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I visited Saudi Arabia for three weeks back in 2007. At that time, I purchased a low-end Nokia phone, and presumably a local SIM card (can't remember the details about the plan).

In about a week, I'll be back there for about a week.

Is it worth taking my old phone -- will it still work if I get a local plan? Or must I (again) buy one when I land?

(I don't have a power converter and the adapter is two-prong, so I can't plug it in and check if it will even turn on.)

NB I don't know the model of the phone either.

It looks like this phone:

enter image description here

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    No reason a GSM phone from 2007 should not work anymore, I am still using a low-end Nokia from that time everywhere I go. Many GSM network operators also offer services with newer technologies but I am not aware of any that switched off GSM coverage entirely (don't know about Saudi Arabia specifically, though). If the phone is not SIM-locked, getting a new plan should be no problem. If it was SIM-locked, the easiest might be to get a prepaid plan from the same company. – Relaxed Feb 8 '14 at 12:59
  • @Annoyed considering that I can't turn it on, how would I know if it's SIM-locked or not? – ashes999 Feb 8 '14 at 13:03
  • I don't know, that's part of the reason this was only a comment but at least you don't need to be concerned about the age of the phone. – Relaxed Feb 8 '14 at 13:52
  • Around here you can find old phones like that in any thrift store for a few dollars. You might be able to find one with a charger that fits yours - then at least you could turn it on. – Nate Eldredge Feb 8 '14 at 16:00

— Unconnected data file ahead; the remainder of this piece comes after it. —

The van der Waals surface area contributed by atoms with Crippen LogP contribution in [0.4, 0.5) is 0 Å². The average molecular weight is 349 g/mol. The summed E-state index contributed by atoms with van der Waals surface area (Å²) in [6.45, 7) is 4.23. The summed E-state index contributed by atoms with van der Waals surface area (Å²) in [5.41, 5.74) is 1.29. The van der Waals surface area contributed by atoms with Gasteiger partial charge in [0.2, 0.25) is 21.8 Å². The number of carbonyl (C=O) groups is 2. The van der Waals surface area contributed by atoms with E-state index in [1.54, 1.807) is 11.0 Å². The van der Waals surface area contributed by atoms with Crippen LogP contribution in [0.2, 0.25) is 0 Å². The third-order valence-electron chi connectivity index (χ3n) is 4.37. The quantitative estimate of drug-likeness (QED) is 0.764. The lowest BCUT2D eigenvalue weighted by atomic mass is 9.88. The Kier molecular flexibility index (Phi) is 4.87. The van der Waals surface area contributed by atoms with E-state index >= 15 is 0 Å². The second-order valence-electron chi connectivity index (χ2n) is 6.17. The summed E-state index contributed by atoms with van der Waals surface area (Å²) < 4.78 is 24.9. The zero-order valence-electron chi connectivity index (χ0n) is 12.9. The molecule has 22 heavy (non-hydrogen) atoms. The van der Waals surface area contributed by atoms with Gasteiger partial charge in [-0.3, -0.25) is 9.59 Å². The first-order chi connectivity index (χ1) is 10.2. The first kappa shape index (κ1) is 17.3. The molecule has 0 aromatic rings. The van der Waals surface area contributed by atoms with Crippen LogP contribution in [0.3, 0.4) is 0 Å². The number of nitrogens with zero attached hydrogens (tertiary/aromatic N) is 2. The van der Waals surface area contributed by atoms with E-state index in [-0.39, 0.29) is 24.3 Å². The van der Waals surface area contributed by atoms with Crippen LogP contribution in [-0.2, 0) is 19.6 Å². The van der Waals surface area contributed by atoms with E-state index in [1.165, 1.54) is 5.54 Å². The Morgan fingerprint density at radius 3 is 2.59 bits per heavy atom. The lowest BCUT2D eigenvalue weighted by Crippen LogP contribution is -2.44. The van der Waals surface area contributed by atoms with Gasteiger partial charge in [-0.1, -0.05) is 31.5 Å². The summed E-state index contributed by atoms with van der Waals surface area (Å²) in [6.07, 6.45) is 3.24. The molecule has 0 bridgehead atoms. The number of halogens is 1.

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    On the other hand, what's the down side? Losing some space in your luggage? You can always try it once you are there and throw it away/buy another one if you want. – Relaxed Feb 8 '14 at 17:10
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The phone should still work as long as it didn't die in the meantime - but you can try that out at home.

The question is more whether the sim card still works. I assume it won't. In most countries sim cards expire if you don't use them. Sometimes after 3 months, sometimes after 3 years, so after 7 years it very likely did. So even if the phone still works, you will probably need a new sim card.

However, you should not need to buy a new phone. Just use your regular phone while you are there. Power is not an issue. You can buy a local charger on very little money.

As for the plan, you have two options:

  • Use roaming - quite expensive, but you don't need to do anything (other than maybe check with your provider from home that roaming is enabled). Just turn on your phone once you are there and you will be reachable on the same number like at home. You can make calls and even use internet. Especially internet can lead to very high bills though.
  • Get a local sim card. This will be very cheap, but a bit more hassle. In most countries, you can just walk into any mobile phone shop and ask for a local sim card. Sometimes they need your passport to register it, but you'll get the card immediately, can plug it into your phone and enjoy very cheap local rates. You can usually also book a cheap data plan to use internet. It is however very important to make sure that your phone will work with a foreign sim card. In some countries, mobile phone providers sell their phones "locked", so that they only work with their own sim card. In that case you won't be able to use a foreign sim card straight away. It is possible to remove this lock, but that varies from country to country. In some places that's even illegal.

protected by Mark Mayo Feb 12 '14 at 2:44

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